Sometimes over the weekend, I get to play video games. My wife prefers the PS3, but I tend to gravitate towards the Xbox 360. I've been catching up on the old Mass Effect after having used up all the available Splinter Cell variations.
The thing about Mass Effect is every time you transition from one area to another, you have to ride these unbelievably slow elevators.
It gives you time to think.
In and amongst all this glorious weekend time, I read Adrian's iPad caught Microsoft with its pants down article.
Everyone is fond of saying Ballmer and Microsoft don't "get" consumer products, but the Xbox rocks. It's a perfect system, designed to do exactly what it was intended to do, which is to host some of the best games ever made. It had an App Store way before the iPhone did. It's also highly social, providing social networking functions years before Facebook arrived on the scene.
The Xbox is not a Windows 7 machine. It's not designed for use with a mouse or a stylus. In fact, now that Natal is Kinect (oh, I frakin' hate that name!), the Xbox can be used without any interface device at all. Admittedly, not everyone wants to feed Skittles, but Microsoft clearly gets that users don't always use mice or styli.
This brings me back to Microsoft vs. the iPad.
As soon as the tablet PCs came out, I bought myself one. It was wildly expensive compared to a regular laptop (close to a 100% premium) and it failed constantly. I returned it back to Acer at least twice. But I wanted to be able to have a tablet-form machine that I could take notes on and draw design sketches on.
I never did use it for that. First, every time I flipped the screen around, the machine flipped out. I had to reboot. Rebooting took -- well -- it seemed like days. The reason I mention this is that while the tablet PC was technically transformable. I tended to either keep it in laptop mode or tablet mode for months at a time.
Of course, XP was running on a device with 256 meg of RAM and there was no way to add RAM. Admittedly, almost 10 years later, the iPad also has only 256 megabytes of RAM and there's no way to modify the iPad at all. The difference is that the iPad isn't trying to run XP.
My elevator has almost reached the Normandy's docking area, so I better finish this up.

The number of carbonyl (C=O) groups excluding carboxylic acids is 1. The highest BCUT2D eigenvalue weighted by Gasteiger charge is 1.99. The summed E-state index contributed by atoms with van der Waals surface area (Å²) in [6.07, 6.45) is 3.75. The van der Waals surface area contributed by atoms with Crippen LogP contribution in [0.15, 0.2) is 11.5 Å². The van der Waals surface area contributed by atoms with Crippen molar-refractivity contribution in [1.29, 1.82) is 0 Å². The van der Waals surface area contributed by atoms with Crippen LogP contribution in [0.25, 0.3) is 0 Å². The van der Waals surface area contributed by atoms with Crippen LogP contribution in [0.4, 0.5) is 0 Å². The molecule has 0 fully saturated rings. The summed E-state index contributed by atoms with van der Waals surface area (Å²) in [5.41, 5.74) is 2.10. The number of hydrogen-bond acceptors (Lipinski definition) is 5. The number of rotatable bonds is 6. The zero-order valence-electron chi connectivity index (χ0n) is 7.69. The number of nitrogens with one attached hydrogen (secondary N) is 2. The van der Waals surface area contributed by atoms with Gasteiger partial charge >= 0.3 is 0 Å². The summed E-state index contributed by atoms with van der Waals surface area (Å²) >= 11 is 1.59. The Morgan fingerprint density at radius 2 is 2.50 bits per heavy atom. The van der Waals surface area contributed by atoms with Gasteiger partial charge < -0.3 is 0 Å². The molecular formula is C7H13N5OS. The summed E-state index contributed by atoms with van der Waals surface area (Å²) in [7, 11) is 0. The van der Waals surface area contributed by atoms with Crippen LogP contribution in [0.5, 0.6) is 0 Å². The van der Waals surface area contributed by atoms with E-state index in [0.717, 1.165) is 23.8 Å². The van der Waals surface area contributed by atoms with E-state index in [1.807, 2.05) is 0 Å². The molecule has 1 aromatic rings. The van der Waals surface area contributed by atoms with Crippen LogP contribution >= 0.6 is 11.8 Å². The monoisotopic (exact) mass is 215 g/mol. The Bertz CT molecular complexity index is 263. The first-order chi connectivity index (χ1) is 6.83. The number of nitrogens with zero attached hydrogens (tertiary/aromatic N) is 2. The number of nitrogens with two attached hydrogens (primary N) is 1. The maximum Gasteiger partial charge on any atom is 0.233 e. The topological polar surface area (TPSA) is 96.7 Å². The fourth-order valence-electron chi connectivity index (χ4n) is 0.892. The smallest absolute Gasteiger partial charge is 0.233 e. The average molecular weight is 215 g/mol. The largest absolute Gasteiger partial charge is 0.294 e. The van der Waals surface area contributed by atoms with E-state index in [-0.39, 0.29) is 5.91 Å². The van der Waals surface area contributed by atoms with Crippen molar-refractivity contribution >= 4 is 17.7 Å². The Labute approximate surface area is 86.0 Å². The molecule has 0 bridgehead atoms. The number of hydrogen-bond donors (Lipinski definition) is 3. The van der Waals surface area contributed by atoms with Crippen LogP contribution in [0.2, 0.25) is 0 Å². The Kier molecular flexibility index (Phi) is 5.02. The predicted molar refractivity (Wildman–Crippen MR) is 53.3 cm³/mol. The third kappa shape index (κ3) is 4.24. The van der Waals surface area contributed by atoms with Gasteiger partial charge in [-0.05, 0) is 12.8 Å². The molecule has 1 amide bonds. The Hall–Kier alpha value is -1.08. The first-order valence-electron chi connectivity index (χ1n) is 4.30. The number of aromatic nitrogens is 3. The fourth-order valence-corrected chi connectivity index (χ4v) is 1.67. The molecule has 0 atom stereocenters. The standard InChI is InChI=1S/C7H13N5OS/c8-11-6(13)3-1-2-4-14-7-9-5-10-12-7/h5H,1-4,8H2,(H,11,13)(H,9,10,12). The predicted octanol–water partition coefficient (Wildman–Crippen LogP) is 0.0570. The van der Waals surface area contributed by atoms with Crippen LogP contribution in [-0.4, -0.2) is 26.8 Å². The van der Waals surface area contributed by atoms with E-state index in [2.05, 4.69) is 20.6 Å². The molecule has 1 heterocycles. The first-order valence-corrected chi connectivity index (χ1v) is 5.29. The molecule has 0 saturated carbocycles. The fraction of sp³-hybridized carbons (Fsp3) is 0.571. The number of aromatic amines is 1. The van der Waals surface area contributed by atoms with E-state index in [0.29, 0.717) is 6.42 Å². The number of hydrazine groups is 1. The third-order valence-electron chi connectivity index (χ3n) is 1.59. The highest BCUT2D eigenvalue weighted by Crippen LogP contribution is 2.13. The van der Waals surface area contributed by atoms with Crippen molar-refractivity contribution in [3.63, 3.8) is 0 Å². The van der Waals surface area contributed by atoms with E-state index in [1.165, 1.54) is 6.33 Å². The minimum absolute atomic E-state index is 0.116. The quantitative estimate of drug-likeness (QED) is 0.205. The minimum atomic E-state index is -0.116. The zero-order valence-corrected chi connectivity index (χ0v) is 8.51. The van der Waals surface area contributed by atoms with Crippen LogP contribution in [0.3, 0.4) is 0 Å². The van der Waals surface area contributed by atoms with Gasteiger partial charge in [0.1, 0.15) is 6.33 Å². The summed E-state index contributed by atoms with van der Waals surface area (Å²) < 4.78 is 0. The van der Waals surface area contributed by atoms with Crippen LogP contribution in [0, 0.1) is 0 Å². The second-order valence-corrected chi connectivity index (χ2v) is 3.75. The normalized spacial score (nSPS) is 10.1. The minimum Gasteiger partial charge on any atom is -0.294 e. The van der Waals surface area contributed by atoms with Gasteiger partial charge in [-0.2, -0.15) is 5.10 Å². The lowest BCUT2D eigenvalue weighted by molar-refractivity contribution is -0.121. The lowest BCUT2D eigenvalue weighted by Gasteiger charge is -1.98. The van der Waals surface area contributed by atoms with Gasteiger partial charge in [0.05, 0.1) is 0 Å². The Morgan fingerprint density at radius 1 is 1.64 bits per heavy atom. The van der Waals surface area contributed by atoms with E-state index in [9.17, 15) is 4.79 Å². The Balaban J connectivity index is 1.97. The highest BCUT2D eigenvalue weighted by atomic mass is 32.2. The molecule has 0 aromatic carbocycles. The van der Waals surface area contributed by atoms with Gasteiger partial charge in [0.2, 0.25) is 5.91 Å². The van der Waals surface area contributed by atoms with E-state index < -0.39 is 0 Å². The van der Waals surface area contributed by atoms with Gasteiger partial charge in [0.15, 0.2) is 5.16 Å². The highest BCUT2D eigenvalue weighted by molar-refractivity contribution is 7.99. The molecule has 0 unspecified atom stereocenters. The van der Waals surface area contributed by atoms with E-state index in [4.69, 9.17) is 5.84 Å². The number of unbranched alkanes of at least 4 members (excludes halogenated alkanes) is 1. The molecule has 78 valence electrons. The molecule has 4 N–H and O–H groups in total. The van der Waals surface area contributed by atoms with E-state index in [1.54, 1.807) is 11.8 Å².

Let's take a minute to look at some of Microsoft's product areas. There's Windows, of course. Then there's the highly under-appreciated Zune. Then there's Xbox and Xbox Live. Then there's Kinect for Xbox. Then there's Windows Media Center, which also provides a non-mouse, non-pen interface.
Clearly, at some level, Microsoft does, in fact, grok computing environments that work in ways that go beyond the pen and the mouse.
Apple has turned a barely functional device (the iPad) into a consumer phenom. They've convinced a whole new group of users that they don't need to create (normally Apple's core market), but instead consume. Even for consuming, the iPad is barely adequate. You can't share bookmarks, the email interface is dumb to the point of silliness, and there's no file system.
Yet, even I bought an iPad.
I don't have much of a use for it, but I own it (my wife really likes the thing). But I'm different from the average consumer. I'm far more a creator than a consumer. If there were a Windows 7-based pad, I'd buy it and I'd probably install my programming environment on it and code while others are happily playing We Rule on their iPads.
Most consumers will not and would not buy a Windows 7 pad computer. They're fed up, overwhelmed, and baffled with Windows configuration, debugging, malware, and all the rest. If the Steve of the Ballmer clan thinks Microsoft's future is in a Windows 7 pad, he's unquestionably mistaken. As a content creator and a geek, that fact bums me out, but it's obvious and it's true.
Consumers do, however, love the Xbox. In this part if its business, Microsoft clearly gets it.
So, what about an Xpad?
Apple has clearly proven that games work on the pad form-factor. Microsoft has some of the very best game talent anywhere.
What if Microsoft changed up the rules and created a pad that was based on Xbox and Xbox Live? It'd support music from Zune, it'd support media and content downloading. It'd have an already well-baked and operational app store. It'd have an already deeply loyal social networking component in Xbox Live.
It'd change the pad game, quite literally. I'd buy one in a heartbeat.
Well, that's it for me. Skippy Shepard and I have some geth to kill.
What about you? Would you buy an Xpad? Oh, man. Can you imaging playing a real game of Halo from anywhere, against all your friends? It gives me shivers!